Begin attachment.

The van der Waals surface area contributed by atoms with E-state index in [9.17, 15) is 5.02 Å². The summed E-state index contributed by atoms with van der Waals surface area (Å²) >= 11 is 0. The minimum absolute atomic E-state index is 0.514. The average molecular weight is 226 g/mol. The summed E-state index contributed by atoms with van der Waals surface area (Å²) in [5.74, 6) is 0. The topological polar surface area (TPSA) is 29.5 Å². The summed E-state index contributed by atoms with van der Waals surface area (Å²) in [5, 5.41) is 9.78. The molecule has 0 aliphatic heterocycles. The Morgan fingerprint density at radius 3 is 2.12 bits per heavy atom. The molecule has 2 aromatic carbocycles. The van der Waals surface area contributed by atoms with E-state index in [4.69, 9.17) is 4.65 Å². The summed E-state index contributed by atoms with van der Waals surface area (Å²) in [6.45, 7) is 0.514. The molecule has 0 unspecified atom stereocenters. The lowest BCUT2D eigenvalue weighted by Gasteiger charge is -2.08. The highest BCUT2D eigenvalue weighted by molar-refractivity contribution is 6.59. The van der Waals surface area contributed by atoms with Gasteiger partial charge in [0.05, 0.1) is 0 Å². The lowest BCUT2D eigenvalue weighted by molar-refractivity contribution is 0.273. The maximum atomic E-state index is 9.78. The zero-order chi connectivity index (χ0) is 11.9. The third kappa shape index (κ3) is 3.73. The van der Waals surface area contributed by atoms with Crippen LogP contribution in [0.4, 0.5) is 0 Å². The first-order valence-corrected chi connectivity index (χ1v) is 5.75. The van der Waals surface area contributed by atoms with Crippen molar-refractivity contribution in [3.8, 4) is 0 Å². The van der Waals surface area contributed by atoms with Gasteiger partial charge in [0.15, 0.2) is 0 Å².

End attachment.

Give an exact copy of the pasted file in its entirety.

The van der Waals surface area contributed by atoms with E-state index in [9.17, 15) is 5.02 Å². The summed E-state index contributed by atoms with van der Waals surface area (Å²) >= 11 is 0. The minimum absolute atomic E-state index is 0.514. The average molecular weight is 226 g/mol. The summed E-state index contributed by atoms with van der Waals surface area (Å²) in [5.74, 6) is 0. The topological polar surface area (TPSA) is 29.5 Å². The summed E-state index contributed by atoms with van der Waals surface area (Å²) in [5, 5.41) is 9.78. The molecule has 0 aliphatic heterocycles. The Morgan fingerprint density at radius 3 is 2.12 bits per heavy atom. The molecule has 2 aromatic carbocycles. The van der Waals surface area contributed by atoms with E-state index in [4.69, 9.17) is 4.65 Å². The summed E-state index contributed by atoms with van der Waals surface area (Å²) in [6.45, 7) is 0.514. The molecule has 0 unspecified atom stereocenters. The lowest BCUT2D eigenvalue weighted by Gasteiger charge is -2.08. The highest BCUT2D eigenvalue weighted by molar-refractivity contribution is 6.59. The van der Waals surface area contributed by atoms with Gasteiger partial charge in [0.05, 0.1) is 0 Å². The lowest BCUT2D eigenvalue weighted by molar-refractivity contribution is 0.273. The maximum atomic E-state index is 9.78. The zero-order chi connectivity index (χ0) is 11.9. The third kappa shape index (κ3) is 3.73. The van der Waals surface area contributed by atoms with Crippen LogP contribution in [0.4, 0.5) is 0 Å². The first-order valence-corrected chi connectivity index (χ1v) is 5.75. The van der Waals surface area contributed by atoms with Crippen molar-refractivity contribution in [3.8, 4) is 0 Å². The van der Waals surface area contributed by atoms with Gasteiger partial charge in [0.15, 0.2) is 0 Å².